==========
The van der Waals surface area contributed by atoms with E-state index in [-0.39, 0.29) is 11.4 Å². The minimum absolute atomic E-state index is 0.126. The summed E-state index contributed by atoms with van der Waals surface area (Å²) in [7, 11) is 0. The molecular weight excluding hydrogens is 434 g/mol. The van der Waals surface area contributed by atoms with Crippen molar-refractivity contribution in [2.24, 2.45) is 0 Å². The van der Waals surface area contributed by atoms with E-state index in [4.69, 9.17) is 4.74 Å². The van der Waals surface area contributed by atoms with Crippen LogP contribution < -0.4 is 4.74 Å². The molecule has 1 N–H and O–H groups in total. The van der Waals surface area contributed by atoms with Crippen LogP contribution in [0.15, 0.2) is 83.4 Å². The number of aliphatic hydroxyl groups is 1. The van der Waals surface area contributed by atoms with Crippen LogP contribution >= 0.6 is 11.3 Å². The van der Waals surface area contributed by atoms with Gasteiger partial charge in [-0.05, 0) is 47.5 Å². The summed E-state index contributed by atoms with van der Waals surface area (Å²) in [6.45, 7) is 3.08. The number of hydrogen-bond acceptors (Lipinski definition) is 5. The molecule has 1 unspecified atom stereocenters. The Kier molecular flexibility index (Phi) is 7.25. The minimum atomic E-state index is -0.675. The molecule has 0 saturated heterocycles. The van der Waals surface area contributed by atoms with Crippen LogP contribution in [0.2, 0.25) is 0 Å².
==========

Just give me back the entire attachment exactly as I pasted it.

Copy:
The van der Waals surface area contributed by atoms with E-state index in [-0.39, 0.29) is 11.4 Å². The minimum absolute atomic E-state index is 0.126. The summed E-state index contributed by atoms with van der Waals surface area (Å²) in [7, 11) is 0. The molecular weight excluding hydrogens is 434 g/mol. The van der Waals surface area contributed by atoms with Crippen molar-refractivity contribution in [2.24, 2.45) is 0 Å². The van der Waals surface area contributed by atoms with E-state index in [4.69, 9.17) is 4.74 Å². The van der Waals surface area contributed by atoms with Crippen LogP contribution < -0.4 is 4.74 Å². The molecule has 1 N–H and O–H groups in total. The van der Waals surface area contributed by atoms with Crippen LogP contribution in [0.15, 0.2) is 83.4 Å². The number of aliphatic hydroxyl groups is 1. The van der Waals surface area contributed by atoms with Crippen LogP contribution >= 0.6 is 11.3 Å². The van der Waals surface area contributed by atoms with Gasteiger partial charge in [-0.05, 0) is 47.5 Å². The summed E-state index contributed by atoms with van der Waals surface area (Å²) in [6.45, 7) is 3.08. The number of hydrogen-bond acceptors (Lipinski definition) is 5. The molecule has 1 unspecified atom stereocenters. The Kier molecular flexibility index (Phi) is 7.25. The minimum atomic E-state index is -0.675. The molecule has 0 saturated heterocycles. The van der Waals surface area contributed by atoms with Crippen LogP contribution in [0.2, 0.25) is 0 Å².